No, but really, there are some things that don't change much. There are some people and magazines believing you would need the most state of the art computer for video editing. But before HD came along they were telling us the same thing for over 15 years. Of course it was valid, a long time ago. But sometimes the computers change a lot, and the requirements stay the same.

    I use a C2558 platform. The CPU has so little to do it's building its own greenhouse and managing a few blogs. With 8 GB of memory it still has 93% free. Even with IDS, and all sorts of gadgets, this isn't going to use a lot of resources. What it does need is IPMI, a nice PSU and a disk that's solid enough.

    That stuff you ordered, it's all trash. Just send it to me, I will be happy to help you get rid of your junk.

    Seriously, if you have broken PSU's, maybe we can open them up and look if anything is broken. If you were living close by it would be my pleasure. (I love fixing things like that.)



  • Hi,

    The C2758 is definately a nice piece … for it's purpose. But let's imagine a bit more demanding situation here.

    ---The challenge---

    1. All of your firewall cluster is installed in another country 4 hours flight away from where you are.
    2. This firewall cluster has to firewall, load balance and run IDS/IPS on hundreds of incoming requests per second from the internet (we actually got as far as over 3000 requests per second firewalled and load balanced to application pools before we ran out of internet bandwidth on that circuit, that Netgate C2758 probbably would deliver quite a lot more).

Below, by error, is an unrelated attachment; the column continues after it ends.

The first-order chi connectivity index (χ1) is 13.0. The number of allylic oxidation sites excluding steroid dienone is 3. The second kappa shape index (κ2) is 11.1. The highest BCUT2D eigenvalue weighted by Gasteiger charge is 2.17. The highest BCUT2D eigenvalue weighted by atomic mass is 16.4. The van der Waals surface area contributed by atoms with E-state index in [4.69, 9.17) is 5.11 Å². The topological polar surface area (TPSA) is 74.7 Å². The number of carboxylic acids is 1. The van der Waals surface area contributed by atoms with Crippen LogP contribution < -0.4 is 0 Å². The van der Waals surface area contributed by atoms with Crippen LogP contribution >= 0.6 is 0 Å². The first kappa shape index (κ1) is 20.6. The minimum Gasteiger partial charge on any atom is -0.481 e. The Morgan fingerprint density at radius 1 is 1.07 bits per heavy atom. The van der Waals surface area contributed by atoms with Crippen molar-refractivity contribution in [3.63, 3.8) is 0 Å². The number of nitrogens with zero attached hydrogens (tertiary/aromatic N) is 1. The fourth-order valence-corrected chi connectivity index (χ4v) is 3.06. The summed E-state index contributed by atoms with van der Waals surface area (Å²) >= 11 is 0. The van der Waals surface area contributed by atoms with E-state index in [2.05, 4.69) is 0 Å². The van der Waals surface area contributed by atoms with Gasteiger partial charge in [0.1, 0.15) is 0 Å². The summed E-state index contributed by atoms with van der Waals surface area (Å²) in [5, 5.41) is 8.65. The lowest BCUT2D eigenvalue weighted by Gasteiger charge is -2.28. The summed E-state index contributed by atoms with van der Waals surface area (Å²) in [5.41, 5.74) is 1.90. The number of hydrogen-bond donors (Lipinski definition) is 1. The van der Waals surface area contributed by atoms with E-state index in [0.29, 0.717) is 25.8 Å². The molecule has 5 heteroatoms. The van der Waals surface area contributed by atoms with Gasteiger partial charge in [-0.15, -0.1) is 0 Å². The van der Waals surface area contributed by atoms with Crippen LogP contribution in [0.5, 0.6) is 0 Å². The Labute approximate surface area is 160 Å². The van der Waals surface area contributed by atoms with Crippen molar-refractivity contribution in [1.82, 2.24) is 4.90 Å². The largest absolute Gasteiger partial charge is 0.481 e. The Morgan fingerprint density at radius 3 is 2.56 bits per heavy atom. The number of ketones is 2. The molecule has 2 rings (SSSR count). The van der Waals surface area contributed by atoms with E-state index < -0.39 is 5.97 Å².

3. If you miss for some reason 10% of those requests, your customers will not be happy at all

    ---The disaster situation---

    1. You don't run your storage devices in a redundant way in your firewalls and the single disk fails, whatever the firewall was doing, it is lost for good, the request initiator has to send a new request
    2. You don't have redundant PSUs and your hosting partner is doing power maintenance, your active firewall member goes down, again, whatever the firewall was doing, it is lost for good, the request initiator has to send a new request
    3. In a case where a disk or a PSU fails, you suffer, need to fly for a few hours and to replace a failed part in the equipment, not a nice situation at all

    While the C2758 chip is quite an amazing one (we have over 50 devices with them so far doing different things) then having it running in an appliance that has basic single points of failure like hard drives and power supply units will one day for sure ruin your day.

    By the way, I'm not going to give away or sell the Netgate C2758 units we have, that is for sure :) These short depth, low voltage and quiet appliances are really good for R&D and experimentation purposes or to run them in environments where it is possible to access and fix them when something fails and 1 second delay for cluster member failover is not an issue.

    Martin



  • Uh, no reason you can't use those boards in a chassis with a redundant power supply. And two hard drives.